Guest post by Br00ke Benoit who is an artist, mama to six, writer, editor, Islamic fiction champion and frequent baker living a greenish life in the High Atlas Mountains of Morocco
(CC photo credit: Eleaf)
~Could It Be Islamic And Erotic? Muslims are advised to “not be shy” about delicate particulars, so why can’t we, in moderation of course, read some halal erotica, like Papatia Feauxzar’s novel Between Sisters, SVP!? While working with a group of Muslim writers to flesh out a thorough definition of what Islamic fiction is, we had plenty of disagreements about what could be included and what was beyond the fold of the literary category, except for one detail: Islamic fiction does not include depictions of sex acts. In hindsight, maybe we didn’t all agree about that one, but at that time I sat quietly on the fence pondering the possibility of Islamic erotica. Why would it be ok, even encouraged, to read non-fiction, didactical Islamic sources about sex, but not fictionalized ones which aimed to present only halal sexualities? This just didn’t gel well with me, but aside from flowery old poetry I couldn’t find any examples what would constitute Islamic erotica. It wouldn’t simply be Muslim-written erotica devoid of any depictions of Islamic spirituality and especially not erotica featuring Muslims but not written by Muslims and likely lacking in factual depictions of Islam (we call that Orientalism). I imagined that Islamic erotica would be not too unlike what many real Muslim lives are like: we work, go to school, eat, have sex, shop and in between it all we pray and strive in the deen- all within our individual means, abilities, and preferences. And that is a very brief summary of the lives of the characters in Papatia Feauxzar’s Between Sisters, SVP!, though they do a bit of traveling and courting too. In the prologue to SVP, Feauxzar warns that “it has a strong adult content” and she even told me directly that there is “copulation material” in the book, yet when I came upon that first graphic sex scene I was still rather shocked. SVP is Feauxzar’s self-published debut, likely a first of its kind, and where the novel reveals her novices it makes up for it in humor, provocativeness and pluck. SVP is an enjoyable read, provoking a myriad of emotions from its readers, and potentially inducing a need for ghusl as well. Our heroine Aida aka DeeDee has recently relocated with her newish husband and job to Dallas, Texas where she spends the course of the book meeting up with her lifelong non-Muslim friend Nellie. Over frappes, the two plan to catch up on the years they have been apart, but the conversation becomes fixated on Aida, her new husband Mussa and his other three (also new) wives. It’s hard for Aida to avoid the common curiosity of the how’s and why’s of polygyny, and during the course of the old friends’ afternoon together we get several graphic peeks into the family’s private affairs. Remember, this is a fictional family, so there is no backbiting here. Aida describes Mussa as a “hardcore” Muslim and that is likely how many would see him, though they may call him worse for some of his seemingly hypocritical choices. Many of the interactions between Mussa and his wives are their giggle-inducing to infuriating discussions and arguments over various aspects of the deen (which he seems to think that he knows front to back), from giving salams to non-mahrams, to aspects of women working and their dress, to quibbles over madhab eating issues. SVP is a fairly informative and well written read in this respect. Feauxzar quotes and refers to Quran, hadith and even tidbits from contemporary scholars throughout the piece making it an easy inclusion for the Islamic fiction category. And personally, I didn’t find SVP preachy at all, which Islamic fiction is often accused of being. It’s a believable depiction of one big ole Muslim family, including in-laws and very literal battles with some of them. While Mussa may get a few eye-rolls for some of his interpretations of the deen, he is surely following the sunnah of the bedroom in a way that most sisters would fully appreciate. Feauxzar’s use of polygyny as a plot device is saavy as it allows Feauxzar to depict Mussa and his wives in a variety of “sex-capades.” In case you have the same hard-headed doubt I had, I will just reiterate now, there are graphic depictions of sex in SVP! Plenty of them. One friend of mine uffed, and said they wouldn’t want to read “sex with hadith and Quran thrown in” or maybe it was not to read “Quran and hadith with sex throw in,” but isn’t that latter version how we read Quran and hadith? Perhaps I am being overly pragmatic, but there is sex depicted in both the Quran and hadith. We are encouraged to say dua before initiating our own sexual activities, and don’t we copulate in between reading holy texts and reciting sacred words? Between committing acts of ibadah? Am I unaware of a time frame in reality between how soon we can shift between the sacred and the, oh wait, isn’t sex sacred too? Just as good literature can enrich us and further our understanding of the world, Islamic erotica seems like an ideal way to further understand and imagine our own sexuality. The one thing I disagree with Feauxzar is in her prologue to Between Sisters, SVP she explains “…the intended target for my novel is strictly and exclusively women.” Really brothers need to be reading some how-to’s about pleasing their wives just as much as many of us read about how to be their ideal Muslimahs. A little out loud reading between spouses might even be a good thing. I believe I am finally off the fence about whether or not a little halal sex between the pages is a good thing. ~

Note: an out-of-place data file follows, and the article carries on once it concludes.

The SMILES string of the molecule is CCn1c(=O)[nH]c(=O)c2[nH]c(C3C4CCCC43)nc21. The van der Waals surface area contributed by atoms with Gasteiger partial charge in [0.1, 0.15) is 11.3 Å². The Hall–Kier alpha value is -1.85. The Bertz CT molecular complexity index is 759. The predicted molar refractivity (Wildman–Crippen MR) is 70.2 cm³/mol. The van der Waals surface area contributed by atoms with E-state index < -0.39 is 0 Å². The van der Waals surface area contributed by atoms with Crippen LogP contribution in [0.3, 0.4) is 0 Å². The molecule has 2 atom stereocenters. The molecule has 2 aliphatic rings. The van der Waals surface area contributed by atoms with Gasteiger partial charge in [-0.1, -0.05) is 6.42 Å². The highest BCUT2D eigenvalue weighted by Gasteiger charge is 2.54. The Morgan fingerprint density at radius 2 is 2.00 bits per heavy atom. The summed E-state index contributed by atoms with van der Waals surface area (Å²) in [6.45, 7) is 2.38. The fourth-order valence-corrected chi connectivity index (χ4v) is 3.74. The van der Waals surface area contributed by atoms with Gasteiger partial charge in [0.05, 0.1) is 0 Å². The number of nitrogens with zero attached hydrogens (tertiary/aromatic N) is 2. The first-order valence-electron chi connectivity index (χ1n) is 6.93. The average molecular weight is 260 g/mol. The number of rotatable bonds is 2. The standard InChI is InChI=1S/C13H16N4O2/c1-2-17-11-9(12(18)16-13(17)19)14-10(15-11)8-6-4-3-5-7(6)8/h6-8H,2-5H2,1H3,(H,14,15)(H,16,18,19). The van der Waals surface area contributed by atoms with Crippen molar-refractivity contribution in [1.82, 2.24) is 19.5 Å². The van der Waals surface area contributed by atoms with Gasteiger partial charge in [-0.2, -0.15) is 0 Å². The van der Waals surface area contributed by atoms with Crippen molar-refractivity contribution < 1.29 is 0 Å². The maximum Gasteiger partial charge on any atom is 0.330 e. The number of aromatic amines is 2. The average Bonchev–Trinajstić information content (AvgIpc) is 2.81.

Bio: Brooke Benoit is thankful for the miracles of technology which allows her to pursue her passion for reading in numerous books and articles written by Muslims all over the world while sipping tea in the High Atlas Mountains of Morocco.
You can follow her blog at http://sheerfluency.wordpress.com/
January 13th, 2014 (Originally posted on http://www.djarakitabs.com).